Tax planning for the key events in your business lifecycle
Corporate Tax Planning
There are so many things to consider when setting up a business it can be hard to keep focused. Getting that first client through the door is often the priority and then of course there are all of those exciting things like the name, the logo, the website and so on. However in the midst of that frenetic ‘start-up’ phase deciding on the type of business structure to adopt can have huge tax implications for your first few years of trading and beyond.
Kapil Davda explains how getting your tax strategy and planning right throughout the life cycle of your business can reap rewards and avoid common pitfalls.
Get up and go!
At the beginning there are different options to consider, such as being a sole trader or a limited company, with differing tax rates, but there are also other aspects to consider before you decide. It’s crucial at this stage to seek professional advice to work out which structure will be best for you and your vision for the future of your business.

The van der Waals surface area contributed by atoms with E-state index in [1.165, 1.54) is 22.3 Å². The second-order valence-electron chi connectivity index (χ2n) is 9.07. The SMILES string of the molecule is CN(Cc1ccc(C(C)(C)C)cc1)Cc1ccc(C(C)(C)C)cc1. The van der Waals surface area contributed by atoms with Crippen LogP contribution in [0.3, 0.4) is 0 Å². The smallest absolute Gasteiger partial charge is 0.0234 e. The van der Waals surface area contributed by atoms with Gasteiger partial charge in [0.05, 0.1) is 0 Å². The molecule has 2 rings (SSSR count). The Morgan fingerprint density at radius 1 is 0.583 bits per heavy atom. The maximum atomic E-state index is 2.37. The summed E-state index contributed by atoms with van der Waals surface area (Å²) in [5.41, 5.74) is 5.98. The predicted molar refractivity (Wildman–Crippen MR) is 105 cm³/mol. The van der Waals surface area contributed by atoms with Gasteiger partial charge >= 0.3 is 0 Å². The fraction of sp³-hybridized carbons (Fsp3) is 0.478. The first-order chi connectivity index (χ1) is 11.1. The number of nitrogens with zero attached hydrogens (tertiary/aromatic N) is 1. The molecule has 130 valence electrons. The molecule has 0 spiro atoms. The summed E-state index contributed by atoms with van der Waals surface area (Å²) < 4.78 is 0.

You could be looking for something structured quite differently depending on whether this is a business you want to establish, grow and pass down through generations or whether it is a business you plan to set up and sell in five years’ time for the highest offer.
You may be anticipating aggressive growth for the first few years and therefore need a structure that will accommodate this or you may be planning for a business that will stay small land easily managed.